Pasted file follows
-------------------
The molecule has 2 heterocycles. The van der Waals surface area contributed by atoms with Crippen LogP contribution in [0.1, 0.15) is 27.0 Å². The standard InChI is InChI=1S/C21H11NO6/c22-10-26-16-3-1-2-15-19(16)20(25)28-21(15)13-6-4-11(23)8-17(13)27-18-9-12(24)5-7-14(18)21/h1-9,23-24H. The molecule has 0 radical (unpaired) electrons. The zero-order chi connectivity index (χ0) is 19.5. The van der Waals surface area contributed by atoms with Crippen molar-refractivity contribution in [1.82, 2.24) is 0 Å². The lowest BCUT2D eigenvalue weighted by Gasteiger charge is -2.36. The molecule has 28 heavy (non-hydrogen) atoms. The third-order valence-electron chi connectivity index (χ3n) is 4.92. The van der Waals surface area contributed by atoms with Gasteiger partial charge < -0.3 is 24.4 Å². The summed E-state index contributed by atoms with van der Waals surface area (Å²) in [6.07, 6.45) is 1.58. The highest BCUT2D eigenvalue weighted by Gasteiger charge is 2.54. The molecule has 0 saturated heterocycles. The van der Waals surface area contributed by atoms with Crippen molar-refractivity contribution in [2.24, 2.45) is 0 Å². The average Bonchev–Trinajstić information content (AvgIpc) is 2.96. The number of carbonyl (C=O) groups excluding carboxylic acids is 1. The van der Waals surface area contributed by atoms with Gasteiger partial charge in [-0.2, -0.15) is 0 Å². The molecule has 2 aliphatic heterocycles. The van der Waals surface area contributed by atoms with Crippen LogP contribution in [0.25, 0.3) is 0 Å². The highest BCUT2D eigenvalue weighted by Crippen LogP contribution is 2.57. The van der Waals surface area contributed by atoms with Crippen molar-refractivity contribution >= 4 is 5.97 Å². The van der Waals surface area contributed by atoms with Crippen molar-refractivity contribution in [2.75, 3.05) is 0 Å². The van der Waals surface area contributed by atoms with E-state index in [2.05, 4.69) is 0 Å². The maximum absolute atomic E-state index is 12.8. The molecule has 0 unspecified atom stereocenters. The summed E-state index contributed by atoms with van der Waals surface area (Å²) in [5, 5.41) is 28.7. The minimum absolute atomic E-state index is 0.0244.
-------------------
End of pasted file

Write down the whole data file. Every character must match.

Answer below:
The molecule has 2 heterocycles. The van der Waals surface area contributed by atoms with Crippen LogP contribution in [0.1, 0.15) is 27.0 Å². The standard InChI is InChI=1S/C21H11NO6/c22-10-26-16-3-1-2-15-19(16)20(25)28-21(15)13-6-4-11(23)8-17(13)27-18-9-12(24)5-7-14(18)21/h1-9,23-24H. The molecule has 0 radical (unpaired) electrons. The zero-order chi connectivity index (χ0) is 19.5. The van der Waals surface area contributed by atoms with Crippen molar-refractivity contribution in [1.82, 2.24) is 0 Å². The lowest BCUT2D eigenvalue weighted by Gasteiger charge is -2.36. The molecule has 28 heavy (non-hydrogen) atoms. The third-order valence-electron chi connectivity index (χ3n) is 4.92. The van der Waals surface area contributed by atoms with Gasteiger partial charge < -0.3 is 24.4 Å². The summed E-state index contributed by atoms with van der Waals surface area (Å²) in [6.07, 6.45) is 1.58. The highest BCUT2D eigenvalue weighted by Gasteiger charge is 2.54. The molecule has 0 saturated heterocycles. The van der Waals surface area contributed by atoms with Crippen molar-refractivity contribution in [2.24, 2.45) is 0 Å². The average Bonchev–Trinajstić information content (AvgIpc) is 2.96. The number of carbonyl (C=O) groups excluding carboxylic acids is 1. The van der Waals surface area contributed by atoms with Gasteiger partial charge in [-0.2, -0.15) is 0 Å². The molecule has 2 aliphatic heterocycles. The van der Waals surface area contributed by atoms with Crippen LogP contribution in [0.25, 0.3) is 0 Å². The highest BCUT2D eigenvalue weighted by Crippen LogP contribution is 2.57. The van der Waals surface area contributed by atoms with Crippen molar-refractivity contribution >= 4 is 5.97 Å². The van der Waals surface area contributed by atoms with Crippen molar-refractivity contribution in [2.75, 3.05) is 0 Å². The van der Waals surface area contributed by atoms with E-state index in [2.05, 4.69) is 0 Å². The maximum absolute atomic E-state index is 12.8. The molecule has 0 unspecified atom stereocenters. The summed E-state index contributed by atoms with van der Waals surface area (Å²) in [5, 5.41) is 28.7. The minimum absolute atomic E-state index is 0.0244.